Hanlan's Point Beach

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This article focuses on the beach on Hanlan's Point. For general information on the Toronto Islands, see Toronto Islands

Hanlan's Point Beach is a public beach situated on Hanlan's Point in the Toronto Islands near Toronto, Ontario on the shore of Lake Ontario. One kilometre long part of the beach[1] was officially recognized by the city in 2002 as being clothing optional.

Hanlan's Point Beach
Type Clothing optional public beach
Location Toronto, Ontario
Coordinates 43°36′55″N 79°23′28″W / 43.61528°N 79.39111°W / 43.61528; -79.39111
Created 1862, Clothing optional beach recognized March 17, 2002
Operated by Toronto Parks
Website http://www.toronto.ca/parks/island/hanlans-point.htm

History[edit]

Hanlan's Point Beach was a traditional site for nude sunbathing for decades. In 1999, Toronto City Council approved a one year pilot project for a nude beach at Hanlan's Point following a proposal by naturist organization and Councillor Kyle Rae. In 2000, the council extended the project for another two years. Finally in 2002, the clothing-optional beach was made permanent.[2] The Toronto City Council decision was met with strong opposition from conservative councilors such as Giorgio Mammoliti.[3] It was also an infrequent target of police crackdowns for nude sunbathing. Its official status has resulted in a distinct increase in ferry traffic, and it appears to be a profitable component of public- and private-sector advertising campaigns, since it draws visitors to Toronto.[1] Police and park officials now work in partnership with the beachgoers to maintain the friendly atmosphere.

Background[edit]

Hanlan's Beach can be reached most directly by taking the Hanlan's Point ferry at the foot of Bay Street at Queens Quay. Aside from the cost of the ferry there is no admission fee. Canada's only other official clothing-optional beach is Wreck Beach in Vancouver, British Columbia.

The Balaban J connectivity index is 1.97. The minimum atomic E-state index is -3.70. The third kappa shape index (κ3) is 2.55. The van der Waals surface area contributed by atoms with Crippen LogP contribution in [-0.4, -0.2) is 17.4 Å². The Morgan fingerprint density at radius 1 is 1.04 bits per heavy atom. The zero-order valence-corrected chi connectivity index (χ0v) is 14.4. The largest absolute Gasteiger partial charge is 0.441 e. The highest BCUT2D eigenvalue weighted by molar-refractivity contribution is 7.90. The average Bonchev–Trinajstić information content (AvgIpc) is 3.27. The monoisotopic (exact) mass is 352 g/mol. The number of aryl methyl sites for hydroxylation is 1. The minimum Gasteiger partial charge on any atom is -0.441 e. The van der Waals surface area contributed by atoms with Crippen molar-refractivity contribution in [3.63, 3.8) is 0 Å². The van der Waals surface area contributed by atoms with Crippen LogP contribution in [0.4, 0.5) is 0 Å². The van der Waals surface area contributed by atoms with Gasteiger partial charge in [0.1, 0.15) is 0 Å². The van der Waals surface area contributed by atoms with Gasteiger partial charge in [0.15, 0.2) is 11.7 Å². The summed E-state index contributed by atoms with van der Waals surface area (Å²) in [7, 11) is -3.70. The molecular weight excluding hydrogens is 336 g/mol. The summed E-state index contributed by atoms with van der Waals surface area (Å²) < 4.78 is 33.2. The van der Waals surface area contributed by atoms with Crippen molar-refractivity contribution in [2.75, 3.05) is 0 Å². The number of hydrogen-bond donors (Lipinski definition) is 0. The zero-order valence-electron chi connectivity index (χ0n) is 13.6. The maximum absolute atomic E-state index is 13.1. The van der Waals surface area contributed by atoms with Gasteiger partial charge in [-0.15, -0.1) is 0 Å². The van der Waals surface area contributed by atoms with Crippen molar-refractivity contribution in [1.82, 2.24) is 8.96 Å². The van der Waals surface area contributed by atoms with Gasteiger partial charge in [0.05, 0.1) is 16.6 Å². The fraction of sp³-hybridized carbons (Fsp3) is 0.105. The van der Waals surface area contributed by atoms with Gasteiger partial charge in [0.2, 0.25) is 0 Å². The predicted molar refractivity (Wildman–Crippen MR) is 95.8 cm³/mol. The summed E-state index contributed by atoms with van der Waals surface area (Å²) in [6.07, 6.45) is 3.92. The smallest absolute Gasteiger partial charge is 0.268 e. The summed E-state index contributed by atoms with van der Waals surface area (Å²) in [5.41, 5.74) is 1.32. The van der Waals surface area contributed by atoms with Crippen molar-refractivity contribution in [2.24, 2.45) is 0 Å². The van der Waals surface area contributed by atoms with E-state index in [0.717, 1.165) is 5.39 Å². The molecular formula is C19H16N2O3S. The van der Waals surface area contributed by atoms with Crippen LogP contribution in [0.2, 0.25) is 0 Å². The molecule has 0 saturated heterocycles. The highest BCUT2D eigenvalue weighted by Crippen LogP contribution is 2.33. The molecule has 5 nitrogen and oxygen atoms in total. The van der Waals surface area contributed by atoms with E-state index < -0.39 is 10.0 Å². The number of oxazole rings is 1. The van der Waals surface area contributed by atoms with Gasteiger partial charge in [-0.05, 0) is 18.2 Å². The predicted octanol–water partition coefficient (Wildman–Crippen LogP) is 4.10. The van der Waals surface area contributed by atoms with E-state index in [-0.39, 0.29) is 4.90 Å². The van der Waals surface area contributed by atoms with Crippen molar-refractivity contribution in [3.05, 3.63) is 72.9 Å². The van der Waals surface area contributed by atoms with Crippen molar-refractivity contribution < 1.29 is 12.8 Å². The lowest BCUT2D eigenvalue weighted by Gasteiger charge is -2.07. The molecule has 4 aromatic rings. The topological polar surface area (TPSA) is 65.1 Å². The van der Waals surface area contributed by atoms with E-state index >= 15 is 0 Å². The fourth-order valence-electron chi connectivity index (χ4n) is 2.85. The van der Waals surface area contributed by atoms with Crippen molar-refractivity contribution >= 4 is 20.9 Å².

The effective beach season starts in late May and ends in late September, while actual swimming off the beach is possible only well within this period.

As is common for most public nudist-friendly venues, males make up a large percentage of the users of the beach, but women can make up to one quarter of the total on popular weekends. Recent years continue to see an increase in the number of families who attend. The beach is a popular destination for the city's large gay community.[4]

This beach is the regular site of day trips by several local nudist organizations. It is the second officially recognized clothing-optional beach in Canada and the only one created by a municipal bylaw.[5]

Despite its proximity to Toronto Harbour, the beach can boast extremely good water quality since it faces southwest and away from the mainland. Water quality is monitored daily (on weekdays) during the summer and meets a Blue Flag standard set by the Foundation for Environmental Education.

The section of the beach closest to the city centre airport (YTZ) is also becoming a very popular spot for kiteboarding.

See also[edit]

External links[edit]

Notes[edit]

  1. ^ a b Halstead, Joe (March 7, 2002). "Economic Development and Parks Committee Report". Toronto Commissioner of Economic Development, Culture and Tourism. Retrieved 2014-04-12. 
  2. ^ "Report No. 3 of the Economic Development and Parks Committee". City of Toronto. Retrieved 26 April 2014. 
  3. ^ Porter, Catherine (March 30, 2011). "Porter: Thank you, Giorgio Mammoliti, for livening up city hall". Toronto Star (thestar.com). Retrieved 2014-04-12. 
  4. ^ "Discover Gay Toronto's Queer West Village". OuteXpressions. Gay West Community Network Inc. (Queer West). Retrieved March 2, 2012. 
  5. ^ Basford, David; Deschenes, Stephane; Rappoport, Paul, eds. (May 30, 2000). The Canadian Guide to Naturism including Clubs, Resorts & Beaches (4 ed.). Federation of Canadian Naturists. p. 109. ISBN 0-9682332-2-8.